If you follow my Twitter feed (@SonsofNorway)then you probably saw the tweet earlier this week about KCRW, a public radio station in California, doing a piece on Sons of Norway and the making of lutefisk. During its "Good Food" segment, contributor Eddie Lynn visited Norrona lodge 6-050 in Van Nuys, California. While there, he interviewed lodge members, including VP Gerald Rowe, about lutesfisk and the tradition of lutefisk dinners.

To listen to the entire story, click here and fast-forward to the 15:20 mark. For me, the highlight of the story was when the interviewer called lutefisk "a poor man's lobster." Sounds to me like there's another lutefisk convert waiting in the wings!

Thursday, December 16, 2010

My Favorite Krumkake Recipe

Something interesting happened to me yesterday. A colleague asked me what I like most about this time of year, and I must admit it was a tough question to answer. Not because I'm some sort of grinch, exactly the opposite, actually. There are so many things I love about this time of year that I'm hard pressed to narrow it down to any single thing.

If I had to narrow it down, though, I'd have to say it's the food. Beyond the fact that this time of year is famous for the variety, the flavor and sheer volume of food, it's also notorious as a time of reflection. Maybe it's because December offers a great vantage point from which we can survey the year gone by; remembering the things that brought us joy, finding contentment in our successes and humor in our failings and considering the road not taken. More likely though, it's probably because it's been proven that food (or more accurately the smell of food) is one of the strongest triggers in recalling memories. I'm sure we all, at one point or another, have come to relate a certain smell with a memory of good times gone by.

For me, it's the smell of cookies baking. Specifically the smell of krumkake being made on a griddle. That particular smell takes me back to my childhood, spent with great-aunts and uncles who were one-generation-off-the-boat Norwegian Americans living in Northern Minnesota. It makes me think of their kitchens filled to the brim with people; some of them baking, some watching, some tasting, but all of them enjoying each others' company. And the noise, oh the sound of them all talking and laughing! Great memories to be sure.

So, because food is so important to the holiday season, I thought I'd share my favorite krumkake recipe with everyone! This is a tried and true recipe, that my wife and I love. In face we just made it over the weekend and can attest to its wonderful flavor. I hope you enjoy it as much as I have and that it can be a part of your own cherished memories.

Ingredients (makes approximately 50 krumkake)
  • 4 eggs
  • 1 1/2 cups all-purpose flour
  • 1 cup sugar
  • 1/2 cup (approx. 1 stick) unsalted sweet cream butter, melted and cooled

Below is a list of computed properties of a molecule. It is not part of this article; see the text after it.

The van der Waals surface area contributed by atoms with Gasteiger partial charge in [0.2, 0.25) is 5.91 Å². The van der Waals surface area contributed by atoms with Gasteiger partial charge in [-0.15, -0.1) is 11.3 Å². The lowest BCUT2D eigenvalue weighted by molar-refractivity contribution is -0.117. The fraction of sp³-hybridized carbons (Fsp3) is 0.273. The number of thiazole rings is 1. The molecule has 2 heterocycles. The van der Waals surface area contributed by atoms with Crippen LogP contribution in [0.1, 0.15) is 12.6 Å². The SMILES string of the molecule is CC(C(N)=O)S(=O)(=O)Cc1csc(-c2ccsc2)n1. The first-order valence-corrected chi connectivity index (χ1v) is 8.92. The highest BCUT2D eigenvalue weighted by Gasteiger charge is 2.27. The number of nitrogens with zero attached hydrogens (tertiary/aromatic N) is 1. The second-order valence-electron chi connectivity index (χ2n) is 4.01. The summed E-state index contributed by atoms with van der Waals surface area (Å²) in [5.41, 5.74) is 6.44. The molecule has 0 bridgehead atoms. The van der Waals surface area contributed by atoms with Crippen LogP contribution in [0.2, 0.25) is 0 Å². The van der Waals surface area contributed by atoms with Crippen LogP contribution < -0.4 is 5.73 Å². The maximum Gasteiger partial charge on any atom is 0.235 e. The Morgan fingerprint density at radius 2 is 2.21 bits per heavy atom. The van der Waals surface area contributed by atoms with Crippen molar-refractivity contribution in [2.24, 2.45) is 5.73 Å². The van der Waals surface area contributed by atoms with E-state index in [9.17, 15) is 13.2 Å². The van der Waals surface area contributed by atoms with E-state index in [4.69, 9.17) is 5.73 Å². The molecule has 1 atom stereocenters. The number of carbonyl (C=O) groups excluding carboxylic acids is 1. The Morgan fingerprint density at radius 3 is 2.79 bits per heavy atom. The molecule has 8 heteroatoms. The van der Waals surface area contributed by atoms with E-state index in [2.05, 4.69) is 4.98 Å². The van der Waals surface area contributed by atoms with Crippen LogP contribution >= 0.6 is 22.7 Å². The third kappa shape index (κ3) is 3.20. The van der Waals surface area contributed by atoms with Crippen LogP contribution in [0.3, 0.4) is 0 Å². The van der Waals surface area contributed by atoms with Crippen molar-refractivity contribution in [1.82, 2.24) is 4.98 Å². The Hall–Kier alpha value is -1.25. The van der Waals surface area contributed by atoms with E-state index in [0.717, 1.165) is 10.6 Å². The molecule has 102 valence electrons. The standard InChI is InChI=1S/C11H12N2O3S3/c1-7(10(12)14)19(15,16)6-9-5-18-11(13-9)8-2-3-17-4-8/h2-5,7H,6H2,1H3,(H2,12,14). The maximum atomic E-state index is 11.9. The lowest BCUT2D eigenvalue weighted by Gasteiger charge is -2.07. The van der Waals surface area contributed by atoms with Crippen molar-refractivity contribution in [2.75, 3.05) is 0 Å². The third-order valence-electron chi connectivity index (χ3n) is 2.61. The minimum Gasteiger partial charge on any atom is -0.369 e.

• 2 tablespoons corn starch
  • 1/2 teaspoon vanilla extract
  • 1/2 teaspoon ground cardamom

In a mixer, combine eggs and sugar and slowly beat together. Next, pour the melted butter or margarine into your mixer along with the vanilla extract and ground cardamom.

Sift flour and corn starch then add to egg mixture. Mix together until dough has a thick pancake batter-like, or somewhat doughy, consistency.

Once your maker is up to full heat, it’s time place the dough on the griddle. For expedience it’s a good idea to use two spoons (one to scoop batter and the other to scrape the batter onto your krumkake maker. Remember to place krumkake dough a bit above the center of your griddle pattern, so there is ample room for the batter to move forward as you close the lid.

Leave the batter in the maker with the lid closed for 35 seconds.

Once done, remove with a thin spatula and roll or lay flat to cool. If you are going to roll them into their traditional cone shape, you will need to do so immediately as they cool and harden quickly. 

This recipe definitely has been described as very "cardamom-y" in that the cardamom flavor definitely comes through. If you are looking for a krumkake that's a bit sweeter you can either serve this recipe with whipped cream and preserves (which I wholeheartedly recommend), or you can reduce the amount of cardamom and increase the amount of sugar used. 

Wednesday, December 15, 2010

Certainties in life: Tomorrow the sun will rise and we shall make Gløgg!

We’ve all heard the saying that “only two things in life are certain: death and taxes.” Now, I don’t know about you but I find that to be a very bleak perspective. I'm guessing good ol' Ben Franklin came up with that little saying because he never heard of Gløgg. If he had, then he'd probably have demanded that this holiday staple be served at all of his Christmas and New Year's parties!

So, since it 'tis the season, I bring you something that will brighten up the day and help spread joy among all:  the annual posting of the Gløgg recipe!    

I’ve been monitoring a marked increase in searches for a Gløgg recipe, so it’s time once again to post a link and make it easier to find. Just a reminder, this is a 40+ year old recipe and even though it dates back to the days of LBJ it still holds up as good as ever.